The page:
New Virtual Reality: A Running Buddy While Social Distancing

By Taylor Walton


If you are a frequent runner you have definitely experienced a “Runner’s High” as those endorphins get flowing well into your run. But, you have also experienced moments of boredom as well. New Talks Florida talks with the entrepreneur, a new VR enhanced device that wants to change the way you run. More importantly, it also hopes to offer improved results for runners. Ghost Pacer is starting a Kickstarter on August 5th at 10:00 AM ET for the next stage of their product.

Q: Why does anyone need a virtual runner, what’s wrong with just listening to music on the headphones. How does runner’s experience better?

A: We came up with the Ghost Pacer in part because we found that

existing fitness trackers and tools (including audio-based ones) don’t do a

good enough job of pushing you while you are working out or helping you adjust your speed in real-time. While it’s not always easy to understand what a six-minute mile pace feels like, it is easy to chase down and try to stick with a person (or in this case a hologram) that is running at that pace. The Ghost Pacer allows users to stay on pace in a way that can’t be replicated by reading a number off of a smartwatch or trying to pace along to a song.

Q: What can you tell me about how this product was developed and

where you came from?

A: My teammates and I started this project when we were students

at Lakeside High School (the alma mater of both Bill Gates and Paul Allen) in Seattle. I began working on this the summer after my sophomore year, when I was training for the upcoming cross country season. Together, alongside a group of my close friends who were passionate about running and technology, we built the Ghost Pacer workout experience to be one that was ‘made by runners for runners’.

 I came up with the idea for the Ghost Pacer in the summer of 2017 when I was on a run, training for the upcoming cross country season. I had a certain target pace in mind, but even with my phone calling out my mile splits, I just couldn’t push myself to go fast enough. I realized I never had this problem when I was running alongside other people but, because of how busy my teammates were, virtually all of my runs were being done on my own.

So when I got home from that run that day, I had a thought: what if I could build the ultimate training partner? One that I could train with anywhere, at any time, that would always push me to stay on target. That idea became the Ghost Pacer- a set of mixed reality glasses that generated a holographic avatar that I could race against outdoors in real-time.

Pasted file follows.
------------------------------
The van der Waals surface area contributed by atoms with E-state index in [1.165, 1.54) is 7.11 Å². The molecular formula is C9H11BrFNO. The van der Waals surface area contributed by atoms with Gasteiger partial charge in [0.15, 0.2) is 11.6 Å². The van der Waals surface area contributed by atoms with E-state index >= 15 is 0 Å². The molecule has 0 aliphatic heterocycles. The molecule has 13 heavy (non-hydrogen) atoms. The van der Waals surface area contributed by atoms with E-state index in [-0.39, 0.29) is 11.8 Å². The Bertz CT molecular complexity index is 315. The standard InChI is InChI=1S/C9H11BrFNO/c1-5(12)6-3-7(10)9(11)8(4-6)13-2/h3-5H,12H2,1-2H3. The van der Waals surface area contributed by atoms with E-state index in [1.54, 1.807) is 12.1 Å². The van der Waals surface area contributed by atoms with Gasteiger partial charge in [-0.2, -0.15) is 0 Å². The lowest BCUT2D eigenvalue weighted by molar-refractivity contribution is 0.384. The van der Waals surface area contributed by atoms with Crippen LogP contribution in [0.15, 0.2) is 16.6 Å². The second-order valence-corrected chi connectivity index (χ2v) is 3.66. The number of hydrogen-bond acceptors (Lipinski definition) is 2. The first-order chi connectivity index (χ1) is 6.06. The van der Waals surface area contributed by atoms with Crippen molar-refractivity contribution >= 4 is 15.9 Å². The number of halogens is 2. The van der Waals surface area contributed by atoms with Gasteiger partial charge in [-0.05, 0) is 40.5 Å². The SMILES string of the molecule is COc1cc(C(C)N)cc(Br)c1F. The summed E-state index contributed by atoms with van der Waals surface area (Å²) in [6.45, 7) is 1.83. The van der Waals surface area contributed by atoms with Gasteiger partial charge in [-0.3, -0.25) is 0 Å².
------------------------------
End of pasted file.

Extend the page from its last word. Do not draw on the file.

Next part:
Over the next three years, with the guidance of many leaders in

the running and AR/VR industries, my teammates and I went through hundreds of iterations of the product to create what is now the Ghost Pacer – a sleek, lightweight workout partner that we can’t wait to get into the hands of runners everywhere.

Q: How has Corona impacted your development of this product. Given

that we are all social-distancing these days, is this product helpful for us to get the same benefits of running with a partner but using an app instead?

A: The COVID-19 pandemic set our timeline back by a few months, as it shut down some supply chains and key components we were relying on. Thankfully, we have since been able to solve the technical problems that arose and get back on track but there were definitely a few tense weeks as we worked through the issues.

With social distancing, running with a partner in person has become largely infeasible. The Ghost Pacer allows users to train independently,

but still get the competitive benefits of training with a real partner.

Moreover, with the Ghost Pacer, users can still train with each other, even if they can’t run together in person. Using the Ghost Pacer mobile app, a user can race against an avatar that mimics a friend’s path and speed from a previous workout. Because we have integrated the Ghost Pacer with the popular running app, Strava, you can even “race” with a friend that doesn’t have the Ghost Pacer glasses themselves. Users will be able to maintain a competitive edge and bragging rights!

Q: What do you see as some future applications for VR? What are

some of the trends in this market?

A: In the near future, as AR/VR technology and wearables become

cheaper and more accessible, I predict that we will see more focused

application of the technology rather than general use products. General AR/VR platforms tend to be too bulky, convoluted, and expensive, mostly because of the sheer amount of processing power and technology that developers have to pack into each headset. More focused applications of mixed reality technology, however, tend to be more streamlined and better suited for consumer use.

In our case, with the Ghost Pacer, the entire headset was just designed to provide the optimal running experience. By focusing on this application, we didn’t face the usual constraints of a more heavy-duty headset, allowing us to achieve a comfortable, lightweight headset that runners could actually use.

Eventually, I think that more general wearable platforms will be

able to take hold as technology allows headsets to become lighter without

sacrificing power and capability. In the short- to medium-term, however, I

think AR/VR will become increasingly prevalent in more specific industries such as fitness, medicine, training, and gaming.

Q: For people who are interested in any of those industries, how do you suggest we can stay up to date in this field. Are there any news sites, podcasts, or twitter accounts to follow?

A: I mostly rely on the larger tech publications such as TechCrunch and Wired who are increasingly covering this industry as it gains in importance. To stay up to date regarding the running world and about new gear and products for training, I recommend both Runner’s World and Athletics Weekly.